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04 May 2012
The Swiss Financial Market Supervisory Authority (FINMA) recently circulated a complete draft revision of the Ordinance on the Bankruptcy of Banks and Securities Dealers. The review was deemed necessary as a result of a series of amendments to the Federal Banking Act regarding the protection of depositors.
The amendments to the act were developed in response to the global financial crisis which began in 2008. To this end, immediate measures were adopted by the Federal Parliament in 2008 and extended in 2010. The provisional measures applied from December 20 2008 until the introduction of amendments to the Federal Banking Act in September 2011.
Initially, the new depositors' protection was meant to be part of a new Act on the Guarantee of Bank Deposits. The draft act provided more comprehensive protection for depositors, but during the 2009 consultation process it was rejected by the Swiss banking industry, most of the political parties and the Swiss cantons.
The 2011 amendments to the Federal Banking Act implemented five major changes for depositors' protection.
Maximum amounts for preferential deposits
Article 37a(1) of the Federal Banking Act stipulates that deposits of up to Sfr100,000 for each client enjoy preferential treatment. In other words, each client, regardless of the number of deposits, enjoys preferential treatment for up to Sfr100,000. This extends to all client deposits, including those made with foreign branches of Swiss banks or securities dealers (at least for immediate payment, see below).
Coverage of preferential deposits
Banks and securities dealers must permanently hold assets located in Switzerland equal to 125% of all preferential deposits held by the respective bank or securities dealer. However, FINMA can grant, by special request, temporary as well as lasting exceptions to the coverage requirements.
Immediate payment of preferential deposits
In case of bankruptcy, FINMA will define on a case-by-case basis the amount of preferential deposits to be reimbursed immediately without any offsetting of claims and regardless of the ordinary schedule of claims.
Maximum gross amount covered by Deposit Protection Scheme
Banks must contribute up to Sfr6 billion towards the Deposit Protection Scheme. The scheme is intended to compensate preferential deposits which cannot be immediately satisfied by the bank's liquid assets in case of bankruptcy. It functions on an a posteriori basis – the financing is provided by other banks only after depositors' claims are made.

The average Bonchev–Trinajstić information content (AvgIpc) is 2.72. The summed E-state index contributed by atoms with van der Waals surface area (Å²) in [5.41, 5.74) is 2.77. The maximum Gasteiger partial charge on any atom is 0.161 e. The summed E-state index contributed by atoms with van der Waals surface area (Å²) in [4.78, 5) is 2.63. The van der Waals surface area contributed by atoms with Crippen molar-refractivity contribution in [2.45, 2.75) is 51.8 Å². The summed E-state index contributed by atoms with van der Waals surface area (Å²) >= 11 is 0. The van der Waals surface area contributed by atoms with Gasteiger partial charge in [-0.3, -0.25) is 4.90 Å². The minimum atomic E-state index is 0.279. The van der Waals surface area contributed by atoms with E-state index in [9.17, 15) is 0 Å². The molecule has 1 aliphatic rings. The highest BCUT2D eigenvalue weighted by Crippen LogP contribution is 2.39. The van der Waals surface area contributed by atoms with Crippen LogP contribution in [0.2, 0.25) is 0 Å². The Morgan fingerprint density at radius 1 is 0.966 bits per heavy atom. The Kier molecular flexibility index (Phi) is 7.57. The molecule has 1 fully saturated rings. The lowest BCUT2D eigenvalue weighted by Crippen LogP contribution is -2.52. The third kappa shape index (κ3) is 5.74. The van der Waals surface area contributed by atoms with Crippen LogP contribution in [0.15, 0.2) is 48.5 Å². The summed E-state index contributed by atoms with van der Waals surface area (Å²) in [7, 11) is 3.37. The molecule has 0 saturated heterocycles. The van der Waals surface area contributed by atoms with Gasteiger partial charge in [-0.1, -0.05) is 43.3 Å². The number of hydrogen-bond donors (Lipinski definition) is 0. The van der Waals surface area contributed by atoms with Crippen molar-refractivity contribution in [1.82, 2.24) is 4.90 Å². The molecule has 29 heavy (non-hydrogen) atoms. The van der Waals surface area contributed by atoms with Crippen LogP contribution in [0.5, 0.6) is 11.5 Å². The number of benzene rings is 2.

Special treatment for pension schemes
Pension scheme accounts are covered by a different system from the privileged deposit system. A client may assert the privileged deposit and his or her rights under the pension scheme, even if the accounts were held at the same bank and thus together exceed the privileged deposit threshold. However, the pension scheme claims are privileged only with regard to the bankruptcy of the bank, and do not benefit from deposit protection.
The 2011 revision introduced an amendment noticed by few banks during the legislative process: preferential deposits include deposits held nominally on behalf of the depositor, but not numbered accounts or bearer deposits.
In 2010 the government explained that this would facilitate the work of the insolvency authorities and avoid duplicate preferential treatment. It considered the identification of creditors of numbered accounts to be complicated and time consuming, while the preferential deposit framework requires deposits to be reimbursed in the shortest possible time. Moreover, the incorrect attribution of deposits may lead to duplicate preferential treatment since the limit of Sfr100,000 applies to each client, rather than to each deposit.